There was an on-going game played in Orlando, and although i'm sure it was played in many places, it was particularly active in our local MilSurp outlet.
It's called "Cat and Mouse", and dates to the robber barons of the Rhine.
It's an old game in which a product which is of interest to a group of devotees who . . . are about as broke as i . . . will stash this product or item in a secret place, a place least likely to be noticed by other customers and even store staff. Often, whole boxes of things will be sequestered there, the secret spot known only to the denziens of this group, who will stop by as they have money, and slowly purchase all that is hidden in the given secret place. From time to time, an employee would buy in on it, although the store management would halt the practice whenever it discovered what was going on.
It's an adolescent game, but for me, it's a particularly satisfying thing to intrude upon, especially when the desired objects are things that I needed, like the JAN 6L6GAY, which is singularly the largest 6L6G ever made ( will turn a QSL 40 into a QSL 50!) or big broadcast band variables, which were invariably hidden by the 100 gross, in an unused cabinet behind the sockets and meters aisle. I remember wondering why all the 3700 - 3750 kc ft243 xtals were suddenly disappearing only to find them later in a cartridge box hidden under the tube aisle. I suddenly needed a cartridge box . . . this one would do nicely.
Shopping at the MilSurp took on the porportions of some grande Easter-egg hunt for a time.
In the past 10-odd years, the tube-type stuff has largely dissappeared, and it seemed that the secret places, where the 807s and type A National verniers were often hidden, have gone uninhabited. My insiders have told me that the folks that used to play this game are rarely seen these days, undoubtedly now pre-occupied, finding websites and keeping them secret so noooobody else will know . . . .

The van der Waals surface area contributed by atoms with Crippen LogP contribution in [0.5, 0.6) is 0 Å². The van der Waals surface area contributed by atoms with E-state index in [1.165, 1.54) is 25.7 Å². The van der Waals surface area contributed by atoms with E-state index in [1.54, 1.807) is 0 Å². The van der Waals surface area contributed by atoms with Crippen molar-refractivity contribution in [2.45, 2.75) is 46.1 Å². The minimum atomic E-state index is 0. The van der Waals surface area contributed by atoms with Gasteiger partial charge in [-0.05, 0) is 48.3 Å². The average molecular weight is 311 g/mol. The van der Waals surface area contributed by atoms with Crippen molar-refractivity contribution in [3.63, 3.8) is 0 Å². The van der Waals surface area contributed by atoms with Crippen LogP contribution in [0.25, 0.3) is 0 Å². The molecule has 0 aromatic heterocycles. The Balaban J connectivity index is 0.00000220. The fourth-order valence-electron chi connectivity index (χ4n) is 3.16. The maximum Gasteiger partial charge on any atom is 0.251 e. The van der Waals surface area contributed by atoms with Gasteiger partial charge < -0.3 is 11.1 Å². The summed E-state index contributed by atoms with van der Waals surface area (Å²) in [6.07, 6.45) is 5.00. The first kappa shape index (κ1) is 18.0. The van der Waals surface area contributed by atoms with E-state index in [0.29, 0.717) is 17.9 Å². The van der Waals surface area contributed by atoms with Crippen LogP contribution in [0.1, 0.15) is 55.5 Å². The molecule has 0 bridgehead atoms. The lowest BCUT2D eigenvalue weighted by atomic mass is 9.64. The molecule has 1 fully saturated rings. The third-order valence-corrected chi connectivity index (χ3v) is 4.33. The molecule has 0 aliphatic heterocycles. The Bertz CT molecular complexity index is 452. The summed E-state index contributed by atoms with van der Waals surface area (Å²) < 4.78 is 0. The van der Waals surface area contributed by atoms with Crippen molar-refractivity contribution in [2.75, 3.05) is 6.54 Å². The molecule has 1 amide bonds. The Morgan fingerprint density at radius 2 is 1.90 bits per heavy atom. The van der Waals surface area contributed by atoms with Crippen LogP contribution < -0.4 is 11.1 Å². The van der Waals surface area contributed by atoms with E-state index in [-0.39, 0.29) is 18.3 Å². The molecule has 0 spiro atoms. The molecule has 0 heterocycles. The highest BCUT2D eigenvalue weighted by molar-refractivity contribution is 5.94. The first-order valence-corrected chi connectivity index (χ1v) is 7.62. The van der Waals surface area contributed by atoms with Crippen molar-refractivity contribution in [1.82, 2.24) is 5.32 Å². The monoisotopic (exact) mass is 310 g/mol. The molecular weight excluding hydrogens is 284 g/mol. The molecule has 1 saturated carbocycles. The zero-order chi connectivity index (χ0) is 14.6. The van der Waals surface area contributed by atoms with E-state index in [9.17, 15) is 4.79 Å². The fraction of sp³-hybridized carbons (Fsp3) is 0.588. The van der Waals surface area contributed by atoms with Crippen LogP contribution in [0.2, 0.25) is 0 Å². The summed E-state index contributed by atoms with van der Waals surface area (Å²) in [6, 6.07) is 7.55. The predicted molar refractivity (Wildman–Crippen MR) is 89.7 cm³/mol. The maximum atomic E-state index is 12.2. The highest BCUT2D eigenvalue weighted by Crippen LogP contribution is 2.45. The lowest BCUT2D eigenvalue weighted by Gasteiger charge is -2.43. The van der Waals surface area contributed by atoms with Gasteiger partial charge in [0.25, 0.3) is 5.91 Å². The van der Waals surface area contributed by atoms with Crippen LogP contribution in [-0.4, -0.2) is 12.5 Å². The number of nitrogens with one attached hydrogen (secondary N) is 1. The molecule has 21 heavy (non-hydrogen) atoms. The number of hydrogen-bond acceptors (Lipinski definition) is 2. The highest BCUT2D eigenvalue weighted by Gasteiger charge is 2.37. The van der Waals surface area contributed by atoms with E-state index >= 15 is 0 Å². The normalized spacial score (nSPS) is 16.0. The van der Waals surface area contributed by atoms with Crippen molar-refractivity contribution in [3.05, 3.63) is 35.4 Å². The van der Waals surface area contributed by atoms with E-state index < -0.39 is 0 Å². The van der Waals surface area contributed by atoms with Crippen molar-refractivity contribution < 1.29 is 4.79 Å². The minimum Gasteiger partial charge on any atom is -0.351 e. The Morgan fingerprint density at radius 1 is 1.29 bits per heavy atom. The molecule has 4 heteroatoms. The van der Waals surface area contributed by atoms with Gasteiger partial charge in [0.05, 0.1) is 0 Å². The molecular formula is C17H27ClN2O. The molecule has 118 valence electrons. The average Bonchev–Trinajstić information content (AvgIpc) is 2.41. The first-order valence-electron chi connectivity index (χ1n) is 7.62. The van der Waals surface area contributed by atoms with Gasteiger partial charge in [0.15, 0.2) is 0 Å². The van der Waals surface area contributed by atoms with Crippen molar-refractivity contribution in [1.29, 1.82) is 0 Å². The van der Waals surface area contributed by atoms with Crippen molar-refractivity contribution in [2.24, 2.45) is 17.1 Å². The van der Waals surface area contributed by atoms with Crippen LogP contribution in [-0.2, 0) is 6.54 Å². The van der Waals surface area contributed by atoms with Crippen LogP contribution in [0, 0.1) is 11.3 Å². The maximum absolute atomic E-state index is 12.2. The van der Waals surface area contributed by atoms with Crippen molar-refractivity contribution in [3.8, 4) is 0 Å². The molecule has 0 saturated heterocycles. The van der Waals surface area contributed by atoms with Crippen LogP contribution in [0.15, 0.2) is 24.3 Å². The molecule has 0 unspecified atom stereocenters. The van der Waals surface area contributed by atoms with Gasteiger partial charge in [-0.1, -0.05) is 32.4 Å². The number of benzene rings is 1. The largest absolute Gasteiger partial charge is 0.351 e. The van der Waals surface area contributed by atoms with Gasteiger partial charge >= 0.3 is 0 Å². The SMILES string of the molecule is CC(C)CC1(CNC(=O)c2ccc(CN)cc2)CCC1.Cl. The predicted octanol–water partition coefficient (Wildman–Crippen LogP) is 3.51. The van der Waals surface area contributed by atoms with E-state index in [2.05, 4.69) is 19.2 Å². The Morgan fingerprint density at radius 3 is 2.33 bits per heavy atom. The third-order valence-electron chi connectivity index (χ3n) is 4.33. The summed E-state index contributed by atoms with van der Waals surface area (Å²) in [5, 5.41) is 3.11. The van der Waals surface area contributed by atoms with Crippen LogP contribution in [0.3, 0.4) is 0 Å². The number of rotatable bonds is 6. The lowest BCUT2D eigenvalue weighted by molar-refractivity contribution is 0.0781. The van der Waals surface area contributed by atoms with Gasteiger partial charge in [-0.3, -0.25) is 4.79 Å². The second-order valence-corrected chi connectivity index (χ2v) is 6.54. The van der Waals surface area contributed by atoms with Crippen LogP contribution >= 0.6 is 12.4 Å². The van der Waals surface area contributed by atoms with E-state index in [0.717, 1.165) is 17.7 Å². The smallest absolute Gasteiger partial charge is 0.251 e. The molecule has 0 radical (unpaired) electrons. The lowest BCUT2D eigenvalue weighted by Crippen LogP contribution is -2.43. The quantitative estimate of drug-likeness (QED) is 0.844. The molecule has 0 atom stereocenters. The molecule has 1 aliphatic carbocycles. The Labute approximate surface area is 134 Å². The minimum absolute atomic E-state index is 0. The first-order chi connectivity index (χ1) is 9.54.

I think they took that big bag of 3n211s with 'em.
All this to say, that yesterday i made my yearly pilgimage into Orlando to visit mum, and stopped by the un-named MilSurp store ( off I-4, on Fairbanks, just to keep it's location a secret.) to find some hardware for my Slat-Board 6V6 project so's that under-construction link on my site can finally be made active, after a year.
Well, i'm poking around the wire room, a 1000 sq ft room floor to ceiling with spools of every imaginable wire type and cable, whistfully remembering how i would buy triple cotton- covered solid core silver 20 gauge wire for peanuts, and how you can't find it anymore. Not even here, not since Carter was President. I mentioned my rememberances to a kid that worked there, and he reaches behind a huge spool and pulls out a 100 foot roll of a familiar looking wire and says
"You mean, this stuff??"
I quite froze for a moment. Yes, there it was, the self-same wire with which i built all my favourite Novice homebrew stuff. Same colour scheme, even, just like the stuff they wired the original slat-board transmitter in the ARRL Handbook of 1950 with!
"But i thought you couldn't get it, like, for the past 20 years!"
"No, we still can't get it. This came from storage, must've been there for years. We set it out, (ha!) and these antique radio guys have been stuffing the spools back here, hiding them from everybody, and they think we don't know about it. It's funny to watch! You an antique person, too?"
"Nahh . . . how much would you sell that remaining spool for?"
* * * * *
Today, the local "antique radio guys" will be unhappy with me. :>)
The game goes on. Sometimes, we never grow up.
vy 73 gary // wd4nka